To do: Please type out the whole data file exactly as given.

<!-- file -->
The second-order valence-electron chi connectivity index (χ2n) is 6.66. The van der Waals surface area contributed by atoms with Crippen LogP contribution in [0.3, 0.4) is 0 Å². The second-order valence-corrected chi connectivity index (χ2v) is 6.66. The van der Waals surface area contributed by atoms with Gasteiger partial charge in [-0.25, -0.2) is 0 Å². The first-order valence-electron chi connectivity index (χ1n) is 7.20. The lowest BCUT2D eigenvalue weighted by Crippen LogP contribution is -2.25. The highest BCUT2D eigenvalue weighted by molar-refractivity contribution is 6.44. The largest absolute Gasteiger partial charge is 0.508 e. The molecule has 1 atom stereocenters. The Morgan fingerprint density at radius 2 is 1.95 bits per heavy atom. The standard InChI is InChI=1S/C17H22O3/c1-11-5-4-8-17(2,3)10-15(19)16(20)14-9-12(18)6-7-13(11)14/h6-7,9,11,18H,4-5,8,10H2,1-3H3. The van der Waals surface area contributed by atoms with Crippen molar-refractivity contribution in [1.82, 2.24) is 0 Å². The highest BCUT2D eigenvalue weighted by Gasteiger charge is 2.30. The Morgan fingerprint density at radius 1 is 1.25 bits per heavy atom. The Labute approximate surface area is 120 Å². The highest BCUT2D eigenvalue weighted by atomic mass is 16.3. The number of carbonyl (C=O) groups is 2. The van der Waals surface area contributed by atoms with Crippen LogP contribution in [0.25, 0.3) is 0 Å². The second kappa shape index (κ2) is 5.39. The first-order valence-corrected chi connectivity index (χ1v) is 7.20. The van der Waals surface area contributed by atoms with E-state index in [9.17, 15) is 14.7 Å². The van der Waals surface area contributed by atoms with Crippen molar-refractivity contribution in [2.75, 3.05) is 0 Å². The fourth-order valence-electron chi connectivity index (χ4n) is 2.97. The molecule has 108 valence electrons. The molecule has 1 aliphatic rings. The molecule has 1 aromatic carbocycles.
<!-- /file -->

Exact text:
The second-order valence-electron chi connectivity index (χ2n) is 6.66. The van der Waals surface area contributed by atoms with Crippen LogP contribution in [0.3, 0.4) is 0 Å². The second-order valence-corrected chi connectivity index (χ2v) is 6.66. The van der Waals surface area contributed by atoms with Gasteiger partial charge in [-0.25, -0.2) is 0 Å². The first-order valence-electron chi connectivity index (χ1n) is 7.20. The lowest BCUT2D eigenvalue weighted by Crippen LogP contribution is -2.25. The highest BCUT2D eigenvalue weighted by molar-refractivity contribution is 6.44. The largest absolute Gasteiger partial charge is 0.508 e. The molecule has 1 atom stereocenters. The Morgan fingerprint density at radius 2 is 1.95 bits per heavy atom. The standard InChI is InChI=1S/C17H22O3/c1-11-5-4-8-17(2,3)10-15(19)16(20)14-9-12(18)6-7-13(11)14/h6-7,9,11,18H,4-5,8,10H2,1-3H3. The van der Waals surface area contributed by atoms with Crippen molar-refractivity contribution in [1.82, 2.24) is 0 Å². The highest BCUT2D eigenvalue weighted by Gasteiger charge is 2.30. The Morgan fingerprint density at radius 1 is 1.25 bits per heavy atom. The Labute approximate surface area is 120 Å². The highest BCUT2D eigenvalue weighted by atomic mass is 16.3. The number of carbonyl (C=O) groups is 2. The van der Waals surface area contributed by atoms with Crippen LogP contribution in [0.25, 0.3) is 0 Å². The second kappa shape index (κ2) is 5.39. The first-order valence-corrected chi connectivity index (χ1v) is 7.20. The van der Waals surface area contributed by atoms with E-state index in [9.17, 15) is 14.7 Å². The van der Waals surface area contributed by atoms with Crippen molar-refractivity contribution in [2.75, 3.05) is 0 Å². The fourth-order valence-electron chi connectivity index (χ4n) is 2.97. The molecule has 108 valence electrons. The molecule has 1 aliphatic rings. The molecule has 1 aromatic carbocycles.